It was my great wish to gain experience abroad for the first time after graduating from high school. However, since I was neither enthusiastic about au pairs nor work-and-travel, an Academic Gap Year seemed to be the perfect alternative for me, as I wasn’t one hundred percent sure what I wanted to study either. Via MicroEDU I found my university in England more or less by chance, the University of Essex, located on the outskirts of Colchester, just an hour’s train ride from London. The application went largely smoothly, only my high school made it a little difficult for me to issue English-language copies of my high school diploma and there was a brief misunderstanding as to which certificates I actually had to submit. Since I had started my application promptly, this was not an obstacle, questions were answered quickly and solutions to problems found, so that I was successfully registered in May and was given the chance to simply submit the missing documents later.
I chose my courses according to the descriptions on the university website and according to my interests, which ultimately turned out to be an interesting mixture. I chose basic courses in economics, criminology, literature and psychology, but this should change again at the beginning of my studies because there was an overlap in my schedule. However, the whole thing went very smoothly. In the first week of the semester, when you had enough time to take care of all kinds of organizational matters, I quickly swapped my literature course for an event specifically for international students called ” British Culture and Society ” In general, the courses corresponded to the online descriptions and in this way I was able to gain insights into the most diverse fields of study, which above all helped me to commit to my later studies. The course on British culture and society turned out to be my favorite course, even if I’m not a big fan of politics and history myself, the content was chosen and presented so well that it remained interesting from start to finish. In addition, our lecturer tried to mix the group well, so that you could work in groups with a wide variety of people from different countries and thus get to know a completely new aspect of (cultural) exchange. An experience that also helped me a lot on a personal level, which is why I would recommend this course to anyone who not only wants to study in another language, but wants to use this time to not only learn about the country and the people, but also about wants to discover new things beyond the limits.
The on-site support consisted of the Essex Abroad Team, a group of very helpful and friendly staff from the university, who were on hand with help and advice with any kind of problem. Not only was the so-called “ Welcome Week ” organized by them, in which one could get to know the university and the people thanks to various events, but also later in the first term a kind of survey in which one wanted to make sure that one had settled in well. Fortunately, I didn’t have any problems, but I never had the feeling that I was on my own, which is very convenient abroad.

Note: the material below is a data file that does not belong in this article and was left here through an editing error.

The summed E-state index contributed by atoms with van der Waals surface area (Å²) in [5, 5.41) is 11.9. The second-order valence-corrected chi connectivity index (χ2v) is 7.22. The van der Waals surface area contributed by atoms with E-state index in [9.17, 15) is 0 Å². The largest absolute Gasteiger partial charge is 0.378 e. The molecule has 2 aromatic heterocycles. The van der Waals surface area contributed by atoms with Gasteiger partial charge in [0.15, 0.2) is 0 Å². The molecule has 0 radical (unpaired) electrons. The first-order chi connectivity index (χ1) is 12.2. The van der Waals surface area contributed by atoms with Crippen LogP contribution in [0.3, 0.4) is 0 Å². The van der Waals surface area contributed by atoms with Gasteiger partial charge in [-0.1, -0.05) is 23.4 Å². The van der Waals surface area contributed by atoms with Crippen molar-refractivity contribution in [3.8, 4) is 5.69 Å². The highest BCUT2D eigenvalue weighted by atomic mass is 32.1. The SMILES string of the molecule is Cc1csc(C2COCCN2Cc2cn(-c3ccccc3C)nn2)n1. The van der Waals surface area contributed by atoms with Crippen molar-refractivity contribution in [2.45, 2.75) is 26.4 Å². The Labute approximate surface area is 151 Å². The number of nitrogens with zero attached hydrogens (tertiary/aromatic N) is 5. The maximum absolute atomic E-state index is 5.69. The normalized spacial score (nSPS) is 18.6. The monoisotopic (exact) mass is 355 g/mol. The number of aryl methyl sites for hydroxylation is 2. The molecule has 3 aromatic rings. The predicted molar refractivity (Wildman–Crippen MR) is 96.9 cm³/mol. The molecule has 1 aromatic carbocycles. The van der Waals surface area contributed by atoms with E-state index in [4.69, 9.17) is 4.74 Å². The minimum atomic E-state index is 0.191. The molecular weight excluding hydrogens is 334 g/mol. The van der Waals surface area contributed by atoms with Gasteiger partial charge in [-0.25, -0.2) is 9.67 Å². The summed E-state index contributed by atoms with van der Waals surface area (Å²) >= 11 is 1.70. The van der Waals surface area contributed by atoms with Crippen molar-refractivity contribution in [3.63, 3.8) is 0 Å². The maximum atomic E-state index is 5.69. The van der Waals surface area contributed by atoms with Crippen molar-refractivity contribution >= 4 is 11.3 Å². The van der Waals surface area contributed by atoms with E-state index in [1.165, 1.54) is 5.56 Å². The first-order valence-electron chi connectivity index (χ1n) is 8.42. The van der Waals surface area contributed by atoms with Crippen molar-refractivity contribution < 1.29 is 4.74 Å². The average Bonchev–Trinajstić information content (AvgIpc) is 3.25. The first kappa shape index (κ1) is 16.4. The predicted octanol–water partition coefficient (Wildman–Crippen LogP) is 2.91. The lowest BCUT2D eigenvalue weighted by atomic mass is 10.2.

The search for a place in the dormitory was pretty straightforward, you could look at the individual units on the Internet and then register your choice with first, second and third wishes. My choice fell on the ” Meadows “, one of the newer dormitories on the edge of the campus. Even if this was not the cheapest in terms of price and the bathrooms were smaller than expected, the dormitory had a lot to offer. The rooms were big enough, enough storage space, a large desk and a large bed. In my house there was one bathroom for two people and four rooms on one floor, which luckily turned out to be absolutely unproblematic and I had no problems with my roommates. The fire alarm was tested weekly by the security company, but this was at a time that did not disturb everyday life. Otherwise there were no unpleasant incidents, which I had heard from the “Towers”, among other things; you had your own peace and quiet, your own retreat, but could also use the large kitchen, which became the focus of my shared flat life. Of course, you can’t trust the perfect roommate right from the start, but living together turned out to be uncomplicated, which was partly due to the fact that my shared apartment was very international and I quickly made friends.